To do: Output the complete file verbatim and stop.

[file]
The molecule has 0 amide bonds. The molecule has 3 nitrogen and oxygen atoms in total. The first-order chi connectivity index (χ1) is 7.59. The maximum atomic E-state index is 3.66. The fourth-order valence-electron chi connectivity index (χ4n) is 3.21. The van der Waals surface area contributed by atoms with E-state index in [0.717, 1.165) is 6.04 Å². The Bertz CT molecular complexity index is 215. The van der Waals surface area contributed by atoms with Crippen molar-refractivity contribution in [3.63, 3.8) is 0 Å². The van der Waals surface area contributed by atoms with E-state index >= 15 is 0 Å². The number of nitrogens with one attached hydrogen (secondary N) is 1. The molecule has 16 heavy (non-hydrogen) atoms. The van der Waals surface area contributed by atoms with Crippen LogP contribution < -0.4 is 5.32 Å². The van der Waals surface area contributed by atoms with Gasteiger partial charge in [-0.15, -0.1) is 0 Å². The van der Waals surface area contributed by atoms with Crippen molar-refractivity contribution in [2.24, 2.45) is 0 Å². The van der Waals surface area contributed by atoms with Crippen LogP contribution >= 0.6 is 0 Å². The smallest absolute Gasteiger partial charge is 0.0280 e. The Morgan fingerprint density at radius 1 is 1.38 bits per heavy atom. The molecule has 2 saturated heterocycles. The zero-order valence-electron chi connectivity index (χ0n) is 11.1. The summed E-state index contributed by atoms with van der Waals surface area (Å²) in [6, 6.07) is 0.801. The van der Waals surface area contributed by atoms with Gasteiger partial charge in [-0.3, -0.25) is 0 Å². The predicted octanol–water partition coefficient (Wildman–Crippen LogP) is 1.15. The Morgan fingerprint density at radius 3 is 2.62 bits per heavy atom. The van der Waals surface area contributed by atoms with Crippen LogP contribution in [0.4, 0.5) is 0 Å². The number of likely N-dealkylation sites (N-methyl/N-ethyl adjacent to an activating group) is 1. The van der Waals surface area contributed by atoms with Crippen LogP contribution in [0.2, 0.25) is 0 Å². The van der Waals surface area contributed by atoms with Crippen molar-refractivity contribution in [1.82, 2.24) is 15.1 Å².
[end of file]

The molecule has 0 amide bonds. The molecule has 3 nitrogen and oxygen atoms in total. The first-order chi connectivity index (χ1) is 7.59. The maximum atomic E-state index is 3.66. The fourth-order valence-electron chi connectivity index (χ4n) is 3.21. The van der Waals surface area contributed by atoms with E-state index in [0.717, 1.165) is 6.04 Å². The Bertz CT molecular complexity index is 215. The van der Waals surface area contributed by atoms with Crippen molar-refractivity contribution in [3.63, 3.8) is 0 Å². The van der Waals surface area contributed by atoms with E-state index >= 15 is 0 Å². The number of nitrogens with one attached hydrogen (secondary N) is 1. The molecule has 16 heavy (non-hydrogen) atoms. The van der Waals surface area contributed by atoms with Crippen LogP contribution < -0.4 is 5.32 Å². The van der Waals surface area contributed by atoms with Gasteiger partial charge in [-0.15, -0.1) is 0 Å². The van der Waals surface area contributed by atoms with Crippen molar-refractivity contribution in [2.24, 2.45) is 0 Å². The van der Waals surface area contributed by atoms with Crippen LogP contribution >= 0.6 is 0 Å². The smallest absolute Gasteiger partial charge is 0.0280 e. The Morgan fingerprint density at radius 1 is 1.38 bits per heavy atom. The molecule has 2 saturated heterocycles. The zero-order valence-electron chi connectivity index (χ0n) is 11.1. The summed E-state index contributed by atoms with van der Waals surface area (Å²) in [6, 6.07) is 0.801. The van der Waals surface area contributed by atoms with Gasteiger partial charge in [-0.3, -0.25) is 0 Å². The predicted octanol–water partition coefficient (Wildman–Crippen LogP) is 1.15. The Morgan fingerprint density at radius 3 is 2.62 bits per heavy atom. The van der Waals surface area contributed by atoms with Crippen LogP contribution in [0.4, 0.5) is 0 Å². The number of likely N-dealkylation sites (N-methyl/N-ethyl adjacent to an activating group) is 1. The van der Waals surface area contributed by atoms with Crippen LogP contribution in [0.2, 0.25) is 0 Å². The van der Waals surface area contributed by atoms with Crippen molar-refractivity contribution in [1.82, 2.24) is 15.1 Å².